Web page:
The director of Positive Muslims, an organization that aims to support those living with HIV, is calling on South African Muslims to break the silence that often surrounds AIDS.
"For a long time, our Muslim community has preferred to ignore the problem of HIV/AIDS," said Raoul Ridwaan Swart. "Others think HIV/AIDS does not exist among them."
Swart said he was "extremely shocked" by the results of a survey, conducted by Positive Muslims, which indicated that 2.56 percent of residents in three predominantly Islamic Cape Town suburbs were HIV-positive.
"I respect the teachings of Islam about no premarital sex, but this [does] not mean that all Muslims have stuck by this rule," Swart said. "Some of our youth engage in sex before marriage, while some married couples engage in extramarital affairs. This is risky behavior and as a community we need to stop the silence and speak about it, so that we eliminate the risk of HIV/AIDS before it penetrates deeper in our community."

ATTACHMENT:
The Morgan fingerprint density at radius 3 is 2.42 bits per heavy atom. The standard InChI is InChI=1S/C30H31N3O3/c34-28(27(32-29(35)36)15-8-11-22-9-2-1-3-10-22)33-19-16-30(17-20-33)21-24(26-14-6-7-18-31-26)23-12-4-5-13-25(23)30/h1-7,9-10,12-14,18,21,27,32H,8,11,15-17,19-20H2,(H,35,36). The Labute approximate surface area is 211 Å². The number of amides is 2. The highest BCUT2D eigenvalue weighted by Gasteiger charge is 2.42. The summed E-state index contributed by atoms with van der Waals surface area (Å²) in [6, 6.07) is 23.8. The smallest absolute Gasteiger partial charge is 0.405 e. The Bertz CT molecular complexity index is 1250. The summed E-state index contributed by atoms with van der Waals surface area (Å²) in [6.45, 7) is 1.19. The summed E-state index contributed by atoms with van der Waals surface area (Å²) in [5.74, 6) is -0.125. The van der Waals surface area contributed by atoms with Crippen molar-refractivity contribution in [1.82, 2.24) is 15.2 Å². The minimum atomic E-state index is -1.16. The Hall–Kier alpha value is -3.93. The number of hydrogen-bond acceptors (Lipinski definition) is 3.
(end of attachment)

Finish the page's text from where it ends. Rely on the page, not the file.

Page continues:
Among the survey's other findings:
- 33.4 percent of respondents said they view condoms as unnatural.
- 44.2 percent said married couples should not use condoms.
- 10.4 percent said condoms imported from overseas are actually contaminated with HIV.
"Let me not be mistaken for promoting promiscuous behavior," Swart said. "What I'm saying here is condoms can be used by married couples who are HIV-positive so as to avoid re-infection, or if they are not sure of their statuses. While on the other hand, unmarried people who are sexually active, especially the youth, we advise you to abstain."
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This article was provided by CDC National Prevention Information Network. It is a part of the publication CDC HIV/Hepatitis/STD/TB Prevention News Update.